I started just prior vMotion being introduced. I was working for a loaning company at the time which was an early adopter of VMware. At the time I was lucky to be part of the project to upgrade to the latest version and saw vMotion for the first time. I knew right then this would change the way Datacenters would work.

What made you decide to do the VCDX?

I had been working with VMware for a number of years now and had held my VCP since 3.5 upgrading it along the way. I figured it was just time to strive for my VCDX. Why couldn’t I reach the VCDX and what harm would come in trying. Little did I know where the journey would really take me.

How long did it take you to complete the whole VCDX journey?

Between the VCAP-DCA, VCAP-DCD and VCDX the journey took me a year and half pretty well.

What advice would you give to people thinking of pursuing the VCDX accreditation?

My advice would be to go for it! It’s not an unachievable exam that sits on a pedestal. It’s a lot of hard work and time commitment but in the end the lessons you will learn while striving for your VCDX is priceless. You will become a much better architect and meet many others striving for the same thing which will only expand your network of professionals. The lessons learned along this journey will only better your career no matter where you end up going.

If you could do the whole VCDX journey again what would you do differently?

Umm I don’t really know lol. I would probably focus more on my defence probably knowing what I know now. Also there would probably be sections of my design I could improve on.

Life after the VCDX?  How did your company respond?  Was it worth it?

Life after my VCDX has gone back to normal for the most part now that the dust has settled. My company was very excited that I passed and send out a Canadian wide email so now there a lot more VMware questions being fielded my way lol. Was it worth it, yes absolutely! I couldn’t imagine the growth in my career or where an exam track would take me and am extremely appreciative of all of those who helped me along the way. I’m also beyond over joyed to have my VCDX # and am looking forward to seeing my Partner achieve his soon as well.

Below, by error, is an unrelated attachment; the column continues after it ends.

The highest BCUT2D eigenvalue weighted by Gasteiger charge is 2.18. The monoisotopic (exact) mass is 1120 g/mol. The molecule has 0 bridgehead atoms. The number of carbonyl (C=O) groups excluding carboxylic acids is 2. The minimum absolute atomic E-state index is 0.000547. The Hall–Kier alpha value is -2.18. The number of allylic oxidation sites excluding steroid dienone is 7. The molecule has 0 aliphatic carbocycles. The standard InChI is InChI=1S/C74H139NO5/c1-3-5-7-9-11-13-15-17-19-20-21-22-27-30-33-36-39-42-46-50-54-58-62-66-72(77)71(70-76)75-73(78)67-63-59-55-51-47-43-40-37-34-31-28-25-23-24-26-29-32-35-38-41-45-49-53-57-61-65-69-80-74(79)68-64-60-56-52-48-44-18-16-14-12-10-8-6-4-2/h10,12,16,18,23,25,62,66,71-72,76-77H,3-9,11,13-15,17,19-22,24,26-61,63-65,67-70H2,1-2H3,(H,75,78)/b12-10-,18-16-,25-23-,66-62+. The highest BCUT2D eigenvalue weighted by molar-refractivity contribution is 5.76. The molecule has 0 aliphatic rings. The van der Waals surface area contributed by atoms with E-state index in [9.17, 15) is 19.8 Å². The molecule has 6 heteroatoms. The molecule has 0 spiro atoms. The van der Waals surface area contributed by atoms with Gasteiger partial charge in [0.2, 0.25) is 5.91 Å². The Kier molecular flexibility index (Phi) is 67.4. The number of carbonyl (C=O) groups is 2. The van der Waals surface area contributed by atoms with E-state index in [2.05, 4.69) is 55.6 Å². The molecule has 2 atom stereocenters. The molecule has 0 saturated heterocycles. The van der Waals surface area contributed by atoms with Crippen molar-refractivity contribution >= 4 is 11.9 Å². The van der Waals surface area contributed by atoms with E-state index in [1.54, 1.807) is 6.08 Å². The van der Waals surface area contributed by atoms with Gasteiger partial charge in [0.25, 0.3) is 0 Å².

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VCDX Resources

I made it fairly public when I failed my first VCDX attempt that I was going to go all in for my second attempt and set myself a serious list of resources I was going to go through for it. I’ve received a lot of messages from people asking did I use all those resources and is all of that really necessary to obtain a VCDX number? There’s a few answers to this so I thought I’d write up this blog posting to cover it:

  1. Did you use all those resources!!?? Honestly yes and no, yes I used each of them during my preparations but I didn’t read and watch every single one from start to finish due to time constraints and also deciding at a point that focused preparations was a better method. Now this focused method was still fairly wide and I even used resources that were not even on the list, one of the biggest was the soon to be released “The Art of IT Infrastructure Design” by John Arrasjid @vcdx001 Mark Gabryjelski @MarkGabbs & Chris McCain @hcmccain.
  2. Which of those resources helped you the most?? Hard to say as each of them filled gaps in my knowledge. What I will say though is that for some of them they went into details I knew I would never remember but for ones like the 5 different HA states I made sure I learn them by adding them to my quizlet to test myself so they would be burnt in my memory ( Running,Partitioned,Isolated,Failed and FDM Agent Down in case you were wondering). I knew I had gaps in my knowledge and after speaking to colleagues and peers and asking them about their area of expertise I would then be able to see how far I had to go to learn. A few of these came from mock sessions where people would ask me about for example “How would your design have changed if the customer asked for FCoE?” or ” What mechanisms did you use to span the VLANs between the two sites?” , these showed me I needed to learn about not just the storage mechanism in my design but how it would have looked if they asked for something else and that I needed to T Skill on networking and truly understand why certain things were done.
  3. How did you find the time to go through these!!?? A few methods helped me do this:
    1. I would watch Pluralsight videos at 1.5x speed. I’ve been doing this for ages not just for CBT videos but also podcasts and you get used to it really quickly.
    2. Pluralsight lets you download a certain amount of videos to view offline on your tablet or even phone. I would watch the videos whilst at the gym on the bike, on the plane back and forth from my current project in Rotterdam as well as the train and metro back and forth to Rotterdam.
    3. As mentioned above I would watch CBT videos, read books, read blogs and listen to podcasts whilst commuting back and forth each week. I also would read and watch them in the hotel most evenings before going out for dinner or even get room service and just spend the evening doing that.
    4. I’m still trying to perfect this but after reading so much I seem to be getting closer and closer to being able to speed read whilst still retaining what I read. If I went to school now they would possibly diagnose me as ADHD so it certainly took me a fair amount of time to focus my mind and block out external noise (my wife isn’t too keen on this new skill 🙂 ) For this to work I’ve found a certain font and size via my kindle works best and I would ask myself after each page if I could explain what I had just read to someone and if I couldn’t I would reread it until I felt I could.